And Dynasty Warriors 6 was no exception (thought the poor reception had a lot less derivative titles spun from it, not even a proper XL expansion), so back in 2009 they made another one, Dynasty Warriors Strikeforce (Multi Raid in its japanese release) to also ride on the “online co op” frenzy the industry was pushing wish during the PS3/360 era…. on the PSP, initially.
Then HD ports on consoles that touched up the graphics, added full in game voice acting for battles and non-battle events. Though worry not, most of the cutscenes are outright recycled from DW 6, with just a slightly different hue overlaid to disguise the fact it’s stock footage.
The story is basically the same as always, there’s really not much to discuss, aside that this time magic, mystical beasts and the such plays a lot more into it, leading to some alternate or new events alongside the classic confrontations like Chi Bi, Wu Zhang Plain, Xia Pi, etc.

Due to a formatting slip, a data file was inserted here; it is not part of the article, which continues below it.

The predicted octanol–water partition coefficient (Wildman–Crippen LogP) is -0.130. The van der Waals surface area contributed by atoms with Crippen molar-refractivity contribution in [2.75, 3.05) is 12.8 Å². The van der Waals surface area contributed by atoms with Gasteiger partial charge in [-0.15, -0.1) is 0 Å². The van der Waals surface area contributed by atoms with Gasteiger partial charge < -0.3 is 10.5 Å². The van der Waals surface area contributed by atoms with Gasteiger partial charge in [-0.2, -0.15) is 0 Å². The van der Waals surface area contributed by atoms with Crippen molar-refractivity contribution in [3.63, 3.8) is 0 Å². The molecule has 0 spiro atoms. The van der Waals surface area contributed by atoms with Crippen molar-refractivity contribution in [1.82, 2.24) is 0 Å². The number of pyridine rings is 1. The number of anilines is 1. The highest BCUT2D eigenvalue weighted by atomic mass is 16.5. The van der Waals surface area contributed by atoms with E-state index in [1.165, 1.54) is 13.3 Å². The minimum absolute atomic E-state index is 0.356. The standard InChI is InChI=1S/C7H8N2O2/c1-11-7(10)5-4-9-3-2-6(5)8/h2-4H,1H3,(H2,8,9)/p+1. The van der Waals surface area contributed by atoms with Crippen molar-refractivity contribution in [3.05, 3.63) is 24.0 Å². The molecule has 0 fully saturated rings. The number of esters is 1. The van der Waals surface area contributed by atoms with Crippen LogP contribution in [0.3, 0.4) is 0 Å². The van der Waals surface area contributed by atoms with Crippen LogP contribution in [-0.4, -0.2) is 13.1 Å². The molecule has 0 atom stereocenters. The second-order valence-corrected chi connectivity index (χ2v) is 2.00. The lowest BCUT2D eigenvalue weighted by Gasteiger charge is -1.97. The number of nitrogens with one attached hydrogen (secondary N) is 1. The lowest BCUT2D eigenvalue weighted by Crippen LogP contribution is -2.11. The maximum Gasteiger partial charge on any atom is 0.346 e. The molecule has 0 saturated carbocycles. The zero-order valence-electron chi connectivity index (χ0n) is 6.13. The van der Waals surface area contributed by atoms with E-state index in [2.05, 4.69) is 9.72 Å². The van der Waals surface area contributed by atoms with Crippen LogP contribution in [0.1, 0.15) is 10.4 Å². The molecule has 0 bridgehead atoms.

Continua a leggere “Dynasty Warriors Strikeforce PS3 [REVIEW]| #musoumay”
As we wait for the western release date of EDF 6 (which came out in Japan last August), let’s go all the way back to the beginning, with the original Earth Defense Force on PS2.
Unlike EDF 2 which got an enhanced port on PS Vita, the original Earth Defense Force still remains a PS2 only game, one that americans didn’t get, as the first EDF was only localized in PAL territories as Monster Attack and distributed by Agetec in… lets say limited numbers, since today finding an original copy can be fairly pricey, if you find a PAL copy to begin with, instead of the many cheaper japanese PS2 copies floating around the net.